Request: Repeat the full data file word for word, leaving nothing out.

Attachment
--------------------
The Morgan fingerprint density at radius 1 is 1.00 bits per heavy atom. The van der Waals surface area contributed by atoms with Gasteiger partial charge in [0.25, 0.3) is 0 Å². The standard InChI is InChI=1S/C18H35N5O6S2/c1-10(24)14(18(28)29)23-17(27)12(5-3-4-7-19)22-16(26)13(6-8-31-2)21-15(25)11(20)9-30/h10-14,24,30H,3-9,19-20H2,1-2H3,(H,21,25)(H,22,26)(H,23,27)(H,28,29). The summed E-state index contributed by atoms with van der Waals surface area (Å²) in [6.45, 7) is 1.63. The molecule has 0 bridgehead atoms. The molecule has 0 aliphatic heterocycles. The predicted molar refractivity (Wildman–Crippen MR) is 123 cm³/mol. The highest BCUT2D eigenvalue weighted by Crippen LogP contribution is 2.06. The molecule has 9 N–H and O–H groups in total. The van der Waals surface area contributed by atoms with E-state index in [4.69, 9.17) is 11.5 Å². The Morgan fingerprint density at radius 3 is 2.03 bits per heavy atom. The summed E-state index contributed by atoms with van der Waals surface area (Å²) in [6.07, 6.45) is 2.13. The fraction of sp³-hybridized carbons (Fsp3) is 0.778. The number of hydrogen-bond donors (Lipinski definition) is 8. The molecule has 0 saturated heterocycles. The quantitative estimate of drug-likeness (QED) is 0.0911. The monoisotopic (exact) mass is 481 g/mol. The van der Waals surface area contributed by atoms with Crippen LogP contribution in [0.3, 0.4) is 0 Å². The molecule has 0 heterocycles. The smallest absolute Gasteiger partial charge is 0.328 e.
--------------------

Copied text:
The Morgan fingerprint density at radius 1 is 1.00 bits per heavy atom. The van der Waals surface area contributed by atoms with Gasteiger partial charge in [0.25, 0.3) is 0 Å². The standard InChI is InChI=1S/C18H35N5O6S2/c1-10(24)14(18(28)29)23-17(27)12(5-3-4-7-19)22-16(26)13(6-8-31-2)21-15(25)11(20)9-30/h10-14,24,30H,3-9,19-20H2,1-2H3,(H,21,25)(H,22,26)(H,23,27)(H,28,29). The summed E-state index contributed by atoms with van der Waals surface area (Å²) in [6.45, 7) is 1.63. The molecule has 0 bridgehead atoms. The molecule has 0 aliphatic heterocycles. The predicted molar refractivity (Wildman–Crippen MR) is 123 cm³/mol. The highest BCUT2D eigenvalue weighted by Crippen LogP contribution is 2.06. The molecule has 9 N–H and O–H groups in total. The van der Waals surface area contributed by atoms with E-state index in [4.69, 9.17) is 11.5 Å². The Morgan fingerprint density at radius 3 is 2.03 bits per heavy atom. The summed E-state index contributed by atoms with van der Waals surface area (Å²) in [6.07, 6.45) is 2.13. The fraction of sp³-hybridized carbons (Fsp3) is 0.778. The number of hydrogen-bond donors (Lipinski definition) is 8. The molecule has 0 saturated heterocycles. The quantitative estimate of drug-likeness (QED) is 0.0911. The monoisotopic (exact) mass is 481 g/mol. The van der Waals surface area contributed by atoms with Crippen LogP contribution in [0.3, 0.4) is 0 Å². The molecule has 0 heterocycles. The smallest absolute Gasteiger partial charge is 0.328 e.